At the age of 13, my eldest son, Timothy, was already showing signs of the determined adventurer he would become.

I had the boys in swimming lessons for the summer at a pristine little lake in Central Ontario. One day, as the lesson time drew to a close, the instructor said, “OK – we’ve got a few minutes left until the end of the class. Let’s see who can swim the furthest under water. Naturally, Tim won, but came out of the water with a whopper of a headache. For a boy who was not prone to headaches, it was cause for concern. Little did we know that he had broken a blood vessel in his head.

With Tim in such agony that he “just wanted to die,” I rushed him to the Orilia hospital. “Just give him a couple of Tylenol, Mrs. Lee,” the doctor said. “Bring him back tomorrow if he still has a problem.”

“No!” I said. “This is not like Tim! You need to do some tests right now and find out what’s going on!”

The doctor did a bit of a double take, and realized that he needed to listen to mama bear. When the nuclear brain scans came back, they showed a patch of blood in the right quadrant. (See photo.) A helicopter was summoned to fly Tim to St. Mike’s in Toronto for microsurgery to relieve some of the pressure on the brain. He was not given the weekend to live.

The head of Radiology in Orillia was a Christian by the name of Andre Lussier. When I was not allowed to go in the air ambulance with Tim, Andre took me into the chapel where we prayed desperately for God to heal Tim.

From there, I drove to meet my husband for the two hour drive to Toronto. I could not speak. I had no words. I remember staring out the car window as the scenery passed, thinking, “It’s your move, God.” I knew there was nothing I could do for my precious, precious son. Little did I know that God had already answered those desperate prayers in the hospital chapel and had already healed Tim in the air ambulance.

When we arrived in Toronto, the doctor came out and met us, saying, “We’re not sure what happened, but we can’t find the bleeding. It’s there on the scans, but we’ve done a lumbar puncture and a catscan and can’t find a thing. The only test left is a neural angiogram and that’s way too dangerous a test. Your son could be left a vegetable for life if anything went wrong with that test. You might as well take him home.”

We were stunned – but thrilled to be able to drive home with our son in the car. He told us about how his headache had suddenly left up in the air.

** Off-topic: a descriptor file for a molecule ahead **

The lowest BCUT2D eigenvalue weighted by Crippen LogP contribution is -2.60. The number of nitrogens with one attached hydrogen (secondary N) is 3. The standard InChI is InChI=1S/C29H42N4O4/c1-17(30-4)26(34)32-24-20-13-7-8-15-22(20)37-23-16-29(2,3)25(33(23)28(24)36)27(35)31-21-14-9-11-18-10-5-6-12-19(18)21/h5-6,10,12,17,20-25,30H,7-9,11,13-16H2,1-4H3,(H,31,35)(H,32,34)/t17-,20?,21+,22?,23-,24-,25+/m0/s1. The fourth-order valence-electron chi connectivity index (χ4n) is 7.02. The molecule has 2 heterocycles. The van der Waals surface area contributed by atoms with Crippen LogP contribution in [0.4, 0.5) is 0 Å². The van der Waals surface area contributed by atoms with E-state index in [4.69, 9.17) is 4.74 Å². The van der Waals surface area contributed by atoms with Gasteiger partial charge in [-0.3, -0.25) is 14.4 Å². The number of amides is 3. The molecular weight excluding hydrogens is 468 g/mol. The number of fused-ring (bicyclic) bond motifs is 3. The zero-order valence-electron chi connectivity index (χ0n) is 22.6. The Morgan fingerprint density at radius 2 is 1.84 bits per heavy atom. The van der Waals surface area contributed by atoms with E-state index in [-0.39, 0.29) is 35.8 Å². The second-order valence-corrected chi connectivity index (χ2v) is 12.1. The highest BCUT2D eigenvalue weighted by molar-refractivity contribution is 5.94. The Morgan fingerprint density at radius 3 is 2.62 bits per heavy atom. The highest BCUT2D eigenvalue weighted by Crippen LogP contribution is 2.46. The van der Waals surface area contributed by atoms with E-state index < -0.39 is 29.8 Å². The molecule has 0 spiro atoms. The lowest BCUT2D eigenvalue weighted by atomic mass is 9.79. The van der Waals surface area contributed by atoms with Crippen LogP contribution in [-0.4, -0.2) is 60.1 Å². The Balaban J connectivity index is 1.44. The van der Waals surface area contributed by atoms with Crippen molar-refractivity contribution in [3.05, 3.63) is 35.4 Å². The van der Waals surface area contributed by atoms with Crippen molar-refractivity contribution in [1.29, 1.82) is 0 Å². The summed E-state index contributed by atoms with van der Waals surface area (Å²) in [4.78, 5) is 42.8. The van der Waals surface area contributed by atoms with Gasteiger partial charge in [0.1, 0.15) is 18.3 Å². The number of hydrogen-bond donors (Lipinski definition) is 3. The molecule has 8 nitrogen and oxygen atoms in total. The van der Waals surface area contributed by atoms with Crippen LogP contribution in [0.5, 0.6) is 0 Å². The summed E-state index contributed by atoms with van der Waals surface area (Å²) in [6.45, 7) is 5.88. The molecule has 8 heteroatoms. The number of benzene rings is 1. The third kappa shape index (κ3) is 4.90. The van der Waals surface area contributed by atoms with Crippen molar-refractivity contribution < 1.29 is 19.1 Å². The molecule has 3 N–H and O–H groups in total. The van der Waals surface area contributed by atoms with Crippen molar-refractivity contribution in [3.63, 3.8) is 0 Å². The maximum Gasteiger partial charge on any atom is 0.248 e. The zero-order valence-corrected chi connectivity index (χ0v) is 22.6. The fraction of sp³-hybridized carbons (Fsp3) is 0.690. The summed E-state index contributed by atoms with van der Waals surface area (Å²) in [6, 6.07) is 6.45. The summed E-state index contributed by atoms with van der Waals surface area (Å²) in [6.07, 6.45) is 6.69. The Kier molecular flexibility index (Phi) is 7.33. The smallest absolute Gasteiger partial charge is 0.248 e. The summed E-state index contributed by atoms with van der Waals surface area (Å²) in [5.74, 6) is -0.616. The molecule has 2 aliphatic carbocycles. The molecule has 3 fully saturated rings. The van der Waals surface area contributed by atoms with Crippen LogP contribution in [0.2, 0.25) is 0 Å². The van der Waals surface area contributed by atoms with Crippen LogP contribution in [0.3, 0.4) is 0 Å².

That was Friday of the long weekend. When Tuesday morning rolled around, Dr. Baer, Chief of Neurology at St. Mike’s (who had not been on duty on the weekend), called me. “Mrs. Lee – you’ve got to get your son right down here. I don’t know why the tests didn’t show anything, but these things don’t just go away. Your son could be dead in five minutes – that’s how critical this is. You’ve got to get him down here for a neural angiogram. That’s the only way we’re going to know what’s going on!”

Well, I thought, if God healed Tim, He’s got to have a special reason and He’s not going to let him become a vegetable through a test. Besides, I believed that if God really does a miracle, it should be open to scientific investigation. And so, Tim and I got in the car and drove down to St. Mikes, where we met my husband. We were conscious of the possibility that Tim could suddenly die and it was very scary—in a normal kind of a way—but deep down, we all knew that God was at work and we could trust Him.

After completing the dangerous test, Dr. Baer met us in the hallway, shaking his head. He couldn’t explain why there was no bleeding. He only knew that, “these things just don’t go away.” When I pushed him to admit to the possibility of a miracle, he simply said that he’d never seen anything like that and didn’t have an answer.

Long story short, Tim entered Grade Nine that fall and played High School football. In later years, he went on to become a fire fighter and thought nothing of running up the steps to the top of the CN Tower in full gear, wearing a Scott Pack as a fund raiser for United Way. Now he lives in BC where he’s an avid rock climber and adventurer. If there had been any weakness where the blood vessel ruptured, we would have certainly known it by now!

Thank God! He is awesome—by design.